What a difference a year makes.
Last year, streaming services nabbed 10 Golden Globe nominations between Amazon and Netflix (5 each) — an impressive haul, to be sure. But this year, they proved a force to be reckoned with on the awards scene.
While HBO retained its lead atop the list of most nominated networks at the Golden Globes, Netflix jumped to second place, with 9 noms (to HBO’s 12). And while Amazon fell to just 3 noms (thanks to the snubs of “Transparent” and perennial Globes favorite “Mozart in the Jungle”) Hulu made its presence known with three nods for “The Handmaid’s Tale.” That overall total of 15 noms outpaces broadcast, which only earned 8 overall (5 for NBC, 3 for ABC).
Netflix’s surge to second place is credit to the wide range of series on the streamer. While the western “Godless” and serial killer thriller “Mindhunter” didn’t make the cut, several others did: “The Crown” (2 noms), “Master of None” (2), “Stranger Things” (2), “13 Reasons Why” (1), “GLOW” (1) and “Ozark” (1). Netflix has two of the five contenders in the drama race, as it did last year: reigning champion “The Crown” and “Stranger Things.” “Master of None” broke into the comedy race, as did its creator/star Aziz Ansari.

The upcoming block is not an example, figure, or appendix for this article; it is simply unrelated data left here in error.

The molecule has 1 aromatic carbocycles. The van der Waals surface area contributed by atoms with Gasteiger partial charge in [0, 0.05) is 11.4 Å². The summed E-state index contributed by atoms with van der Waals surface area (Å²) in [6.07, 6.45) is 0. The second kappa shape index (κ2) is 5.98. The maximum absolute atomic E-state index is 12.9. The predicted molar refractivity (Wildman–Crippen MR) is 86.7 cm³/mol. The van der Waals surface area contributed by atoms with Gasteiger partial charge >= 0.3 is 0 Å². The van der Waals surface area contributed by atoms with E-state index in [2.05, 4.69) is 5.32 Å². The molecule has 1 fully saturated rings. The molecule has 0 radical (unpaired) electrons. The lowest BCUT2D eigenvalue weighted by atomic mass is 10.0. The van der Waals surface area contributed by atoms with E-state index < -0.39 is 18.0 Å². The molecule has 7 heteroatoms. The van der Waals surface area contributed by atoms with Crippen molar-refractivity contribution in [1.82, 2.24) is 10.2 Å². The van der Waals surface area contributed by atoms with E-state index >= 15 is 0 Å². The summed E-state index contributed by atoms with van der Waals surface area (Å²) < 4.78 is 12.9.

It’s no surprise that Hulu made its mark on the Globes: Its dystopian drama “The Handmaid’s Tale” won near universal acclaim and captured the best drama trophy at this summer’s Emmy Awards. Now the question for Hulu is what’s next, beyond that show’s second season. Buzzworthy 2018 offerings include the 9/11 thriller “The Looming Tower,” starring Jeff Daniels, and Beau Willimon’s futuristic drama “The First,” with Sean Penn set to make his TV debut.
Globe voters have always had a love affair with Amazon — recognizing “Mozart in the Jungle” and “Goliath.” The streamer worked its magic again this time out, with two nominations for “The Marvelous Mrs. Maisel” and a surprise nod for Kevin Bacon in “I Love Dick.” They weathered the shutout of “Transparent,” which had to have been impacted by the sexual harassment allegations against series star Jeffrey Tambor. (Similarly, Netflix’s “House of Cards” got shut out, but it’s never been a major force at the Globes; Robin Wright landed the show’s only nod last year.)
How this success will impact Amazon’s 2018 strategy remains to be seen, as the streamer searches for a replacement for head of content Roy Price, who stepped down amid his own allegations of sexual harassment. The studio is said to be embracing a new programming strategy, mandated by Jeff Bezos, focusing away from niche series and more on high-end dramas with global appeal, like its upcoming adaptation of “Lord of the Rings.”